Covering the zones with a pergola that echoes the same materials as the patio furniture would work well, if you're considering outdoor shade ideas too.
4. LIMIT YOUR PALETTE
Place sofas so that those seated can capture and enjoy any surrounding views. Choosing furniture in unobtrusive styles and similar tones that suit the space will keep the focus firmly on the vista.
'Limiting your palette so the furniture fits within a tonal range, will create a much more calming effect. By only selecting items that go together or talk to your scheme you will achieve a much better whole,' says garden designer Kate Gould (opens in new tab).
'Coordination of materials is absolutely vital to achieve an overall cohesive effect. Artificial rattan is a good choice for outdoor furniture as doesn't require the same ongoing maintenance as timber.'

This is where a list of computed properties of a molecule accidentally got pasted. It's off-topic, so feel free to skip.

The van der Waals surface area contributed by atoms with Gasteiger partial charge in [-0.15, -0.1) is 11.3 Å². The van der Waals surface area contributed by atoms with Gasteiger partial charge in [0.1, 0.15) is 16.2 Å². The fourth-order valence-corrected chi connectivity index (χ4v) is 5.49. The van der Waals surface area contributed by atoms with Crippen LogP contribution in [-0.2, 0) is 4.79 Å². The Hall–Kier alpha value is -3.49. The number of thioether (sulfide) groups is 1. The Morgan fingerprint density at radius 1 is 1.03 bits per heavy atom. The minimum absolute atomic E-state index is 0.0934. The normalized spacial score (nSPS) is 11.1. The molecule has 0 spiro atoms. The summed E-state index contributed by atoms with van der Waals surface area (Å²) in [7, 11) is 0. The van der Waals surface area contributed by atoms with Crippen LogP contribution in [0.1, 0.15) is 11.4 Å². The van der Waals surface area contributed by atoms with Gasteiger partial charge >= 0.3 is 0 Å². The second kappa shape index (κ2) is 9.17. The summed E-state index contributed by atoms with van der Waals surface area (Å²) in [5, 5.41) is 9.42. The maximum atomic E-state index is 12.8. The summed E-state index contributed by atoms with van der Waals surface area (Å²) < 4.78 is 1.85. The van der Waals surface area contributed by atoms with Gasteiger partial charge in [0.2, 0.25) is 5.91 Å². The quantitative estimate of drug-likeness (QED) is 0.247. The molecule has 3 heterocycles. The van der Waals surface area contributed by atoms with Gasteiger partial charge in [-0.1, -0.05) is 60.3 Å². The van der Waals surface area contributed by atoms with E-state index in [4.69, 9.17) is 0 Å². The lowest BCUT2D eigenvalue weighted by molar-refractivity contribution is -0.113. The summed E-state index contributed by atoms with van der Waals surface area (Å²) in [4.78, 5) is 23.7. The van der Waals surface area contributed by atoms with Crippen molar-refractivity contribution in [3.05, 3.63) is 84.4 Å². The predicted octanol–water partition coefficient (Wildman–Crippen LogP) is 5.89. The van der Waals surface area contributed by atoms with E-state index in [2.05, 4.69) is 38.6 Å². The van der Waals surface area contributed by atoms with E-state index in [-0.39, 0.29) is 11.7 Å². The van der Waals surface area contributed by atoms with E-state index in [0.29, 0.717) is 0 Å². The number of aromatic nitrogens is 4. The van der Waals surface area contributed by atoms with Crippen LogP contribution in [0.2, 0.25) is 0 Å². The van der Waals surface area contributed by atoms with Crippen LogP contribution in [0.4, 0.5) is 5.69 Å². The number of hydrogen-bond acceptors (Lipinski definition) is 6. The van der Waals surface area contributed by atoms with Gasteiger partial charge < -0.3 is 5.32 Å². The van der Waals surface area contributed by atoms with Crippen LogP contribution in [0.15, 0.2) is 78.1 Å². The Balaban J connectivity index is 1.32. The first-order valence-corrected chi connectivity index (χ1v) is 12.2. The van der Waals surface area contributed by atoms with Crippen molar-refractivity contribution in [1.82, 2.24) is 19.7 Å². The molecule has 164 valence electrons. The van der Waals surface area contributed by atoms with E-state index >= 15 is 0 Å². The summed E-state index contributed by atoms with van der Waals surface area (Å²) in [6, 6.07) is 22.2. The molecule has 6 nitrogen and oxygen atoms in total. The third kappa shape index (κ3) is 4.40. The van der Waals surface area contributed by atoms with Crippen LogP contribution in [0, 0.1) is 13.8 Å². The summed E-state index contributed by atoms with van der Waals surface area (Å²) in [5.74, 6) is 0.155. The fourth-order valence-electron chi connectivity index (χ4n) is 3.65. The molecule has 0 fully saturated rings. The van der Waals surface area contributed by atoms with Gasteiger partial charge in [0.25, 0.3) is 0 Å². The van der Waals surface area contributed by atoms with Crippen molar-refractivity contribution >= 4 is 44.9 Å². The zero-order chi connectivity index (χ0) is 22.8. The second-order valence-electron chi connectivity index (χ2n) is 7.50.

5. CHOOSE LOW SEATING TO LOUNGE ON
Multi-purpose, low, modular seating such as an L-shaped sofa with a chaise is a great option for a patio. It will not only provide a spot to sit and socialise with friends and family, it will offer somewhere to lie back and lounge with a favorite read and chilled spritz too. Measure the space properly so that you get the size of the seating and proportions right.
'If it's a small space it doesn't matter so much if the furniture is large in scale but it does matter if you have too much furniture,' says landscape designer, Charlotte Rowe (opens in new tab).
'Equally, in a large area if there is not enough furniture to fill it, it can look uncomfortable and unwelcoming. We often combine outdoor furniture with planting beds and multi-stem trees to soften the whole effect and fill the seating area.'